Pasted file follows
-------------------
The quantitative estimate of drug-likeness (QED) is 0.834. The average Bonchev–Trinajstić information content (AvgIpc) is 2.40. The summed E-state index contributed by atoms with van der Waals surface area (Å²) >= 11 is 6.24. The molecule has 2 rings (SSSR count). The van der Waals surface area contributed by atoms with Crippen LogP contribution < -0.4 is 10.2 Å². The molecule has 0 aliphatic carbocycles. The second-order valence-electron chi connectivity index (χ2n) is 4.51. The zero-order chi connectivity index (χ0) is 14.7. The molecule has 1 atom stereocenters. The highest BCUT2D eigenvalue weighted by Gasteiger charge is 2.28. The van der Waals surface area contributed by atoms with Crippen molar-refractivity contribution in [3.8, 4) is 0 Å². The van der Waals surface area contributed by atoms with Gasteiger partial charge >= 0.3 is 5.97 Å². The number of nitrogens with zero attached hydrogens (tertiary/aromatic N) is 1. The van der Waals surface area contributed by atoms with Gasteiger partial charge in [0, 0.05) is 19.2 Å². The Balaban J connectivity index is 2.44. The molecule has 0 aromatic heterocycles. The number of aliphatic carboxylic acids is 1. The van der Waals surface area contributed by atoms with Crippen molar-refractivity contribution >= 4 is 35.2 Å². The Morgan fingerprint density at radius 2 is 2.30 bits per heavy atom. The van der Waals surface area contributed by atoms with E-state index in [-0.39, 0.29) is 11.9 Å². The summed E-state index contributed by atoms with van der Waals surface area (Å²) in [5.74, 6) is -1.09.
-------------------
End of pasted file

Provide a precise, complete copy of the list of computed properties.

The quantitative estimate of drug-likeness (QED) is 0.834. The average Bonchev–Trinajstić information content (AvgIpc) is 2.40. The summed E-state index contributed by atoms with van der Waals surface area (Å²) >= 11 is 6.24. The molecule has 2 rings (SSSR count). The van der Waals surface area contributed by atoms with Crippen LogP contribution < -0.4 is 10.2 Å². The molecule has 0 aliphatic carbocycles. The second-order valence-electron chi connectivity index (χ2n) is 4.51. The zero-order chi connectivity index (χ0) is 14.7. The molecule has 1 atom stereocenters. The highest BCUT2D eigenvalue weighted by Gasteiger charge is 2.28. The van der Waals surface area contributed by atoms with Crippen molar-refractivity contribution in [3.8, 4) is 0 Å². The van der Waals surface area contributed by atoms with Gasteiger partial charge >= 0.3 is 5.97 Å². The number of nitrogens with zero attached hydrogens (tertiary/aromatic N) is 1. The van der Waals surface area contributed by atoms with Gasteiger partial charge in [0, 0.05) is 19.2 Å². The Balaban J connectivity index is 2.44. The molecule has 0 aromatic heterocycles. The number of aliphatic carboxylic acids is 1. The van der Waals surface area contributed by atoms with Crippen molar-refractivity contribution >= 4 is 35.2 Å². The Morgan fingerprint density at radius 2 is 2.30 bits per heavy atom. The van der Waals surface area contributed by atoms with E-state index in [-0.39, 0.29) is 11.9 Å². The summed E-state index contributed by atoms with van der Waals surface area (Å²) in [5.74, 6) is -1.09.